Exception Handling

One of the keys to successful telecommuting is to change the central management technique from "management by walking around" to management by exception.

That is, the telemanager and telecommuter agree on the work to be done, the tools and skills needed to perform it, the schedule, and the performance criteria. The telecommuter's job is then to perform as agreed, wherever she may be or whenever he does the work.

The telemanager's job is no longer concerned with watching daily activity. Instead, the telemanager focuses on making sure the telecommuter has the necessary tools and skills and dealing with the occasional problems the telecommuter encounters. Otherwise, the management job is to get out of the way. In programming, this task is called exception handling.

Similarly, in ee-learning, the basic information distribution can be handled by written materials and by recorded or webcast lectures. This leaves the professor and teaching assistants free to concentrate on the exceptions, the issues that are still unclear in the students' minds, rather than wasting valuable time on the basics. The effectiveness of both student and teacher increases, and the student, in effect, gets customized training even in a nominally mass-lecture environment. In this way, the ee-learning environment also prepares students to be teleworkers in the future.


The first thing students notice upon graduation from college is that the real world is not arranged, nor does it behave, like the academy. The world is not structured into a neat set of disciplines to be addressed sequentially. On the contrary, everything is all mashed together, occurring seemingly all at once. Everything is connected to everything else. Students may have learned calculus, history, creative writing, and psychology, but what's often missing is a working knowledge of the interrelationships between these areas.

Interdisciplinarity is an absolute requirement of an ee-learning curriculum, even—or especially—in the professional schools. This requirement is usually forcefully imposed upon potential and active ee-learners by their work environments. Morton-Clark (2006), in his report of how a RAF pilot obtained her MBA in Iraq, provides a graphic example of this. Hence, interdisciplinarity is likely to be a major component of ee-learner's demand for education.

The key to meeting this demand is to provide a curricular ensemble with all the necessary ancillary components: the hows—such as communication skills, marketing, psychology, economics, and accounting fundamentals—and the whys—such as philosophy, history, ethics, and the arts.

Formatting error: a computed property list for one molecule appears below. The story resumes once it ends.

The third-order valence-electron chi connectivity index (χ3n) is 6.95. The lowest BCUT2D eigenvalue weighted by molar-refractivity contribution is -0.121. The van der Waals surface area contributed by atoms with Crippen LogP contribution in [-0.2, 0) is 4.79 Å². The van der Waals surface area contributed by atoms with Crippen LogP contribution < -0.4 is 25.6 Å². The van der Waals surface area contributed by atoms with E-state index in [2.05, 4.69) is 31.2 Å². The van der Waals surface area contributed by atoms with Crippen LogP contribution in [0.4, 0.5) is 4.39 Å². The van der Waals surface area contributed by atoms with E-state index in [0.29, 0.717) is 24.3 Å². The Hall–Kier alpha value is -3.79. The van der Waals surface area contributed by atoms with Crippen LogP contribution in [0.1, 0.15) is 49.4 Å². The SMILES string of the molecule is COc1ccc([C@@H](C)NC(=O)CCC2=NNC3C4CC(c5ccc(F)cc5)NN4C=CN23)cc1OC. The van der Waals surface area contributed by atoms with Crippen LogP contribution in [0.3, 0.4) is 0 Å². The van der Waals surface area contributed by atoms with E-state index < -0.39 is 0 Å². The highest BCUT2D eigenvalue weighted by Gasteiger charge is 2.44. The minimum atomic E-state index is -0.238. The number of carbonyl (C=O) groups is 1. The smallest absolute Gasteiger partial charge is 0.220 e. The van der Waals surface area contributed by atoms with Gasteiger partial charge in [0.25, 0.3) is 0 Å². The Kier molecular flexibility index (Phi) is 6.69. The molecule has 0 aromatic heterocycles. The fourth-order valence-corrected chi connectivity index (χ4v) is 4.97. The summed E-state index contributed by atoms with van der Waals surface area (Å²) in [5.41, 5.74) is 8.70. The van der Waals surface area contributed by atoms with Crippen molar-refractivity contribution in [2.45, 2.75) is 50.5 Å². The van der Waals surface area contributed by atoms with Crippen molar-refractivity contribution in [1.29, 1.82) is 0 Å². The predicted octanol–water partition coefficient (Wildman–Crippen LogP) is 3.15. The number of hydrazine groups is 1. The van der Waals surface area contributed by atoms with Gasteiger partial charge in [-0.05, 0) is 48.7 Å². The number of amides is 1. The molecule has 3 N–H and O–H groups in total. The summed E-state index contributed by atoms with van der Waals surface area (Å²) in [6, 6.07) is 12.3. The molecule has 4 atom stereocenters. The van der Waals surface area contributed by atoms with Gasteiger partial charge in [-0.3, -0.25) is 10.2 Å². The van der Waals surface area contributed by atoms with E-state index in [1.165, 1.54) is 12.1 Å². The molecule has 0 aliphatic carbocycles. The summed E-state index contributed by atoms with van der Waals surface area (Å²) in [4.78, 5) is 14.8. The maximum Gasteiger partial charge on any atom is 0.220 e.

The growth of ee-learning programs will therefore need to be managed hand-in-hand with the growth of e-learning in disciplines not directly affiliated with business or other professional degree programs; there will need to be a synergy between both of these growth trends in order for ee-learning programs to flesh out and diversify the learning experiences they provide to students.

Details versus Concepts

The professional schools have had a long-running battle over the demand for certain detailed skills versus the need for meta-skills such as recognizing well-designed programs or developing thorough and effective business plans.

A central issue in curriculum design is which skills need to be added to the curriculum in order to optimize the student's learning experience—and to what depth should that learning go?

The winning approach has been the idea that learning how to think is more important than learning the specific procedural skills desired by potential or actual employers. Learners need both core thinking skills for long-term career survival and the ability to adapt to new procedural skills desired by employers. Most professional schools provide a mixture of both.

At the same time, the work skills/education tension is likely to increase in ee-learning situations, where students are immersed in the immediate demands of employers as they learn a profession. As the pace of change increases along with global connectivity, the requirement to learn a specific skill or technique often takes priority over the need to develop an understanding of where that skill fits in the big picture. This is the case for daily living as well as the workplace. Consequently, there is a constant battle between learning skills (the hows) and learning their uses (the whys).

Yet this issue may be seen more realistically not as an obstacle to ee-learning programs, but rather as an intrinsic question that academic administrators will need to negotiate with the professional sectors they serve.

Finding the right balance between details and concepts in the evolving ee-curriculum will require a greater degree of sustained input from organizations in the business world, the applied sciences, medical institutions, and other fields. The requirements for ee-learning degree and professional certificate programs will need to be reassessed on a regular basis through institutional partnerships between the academy and the private sector, and regular feedback provided by the students themselves will need to be assessed more carefully to ensure that the curriculum is properly aligned with the proficiencies that their professions demand.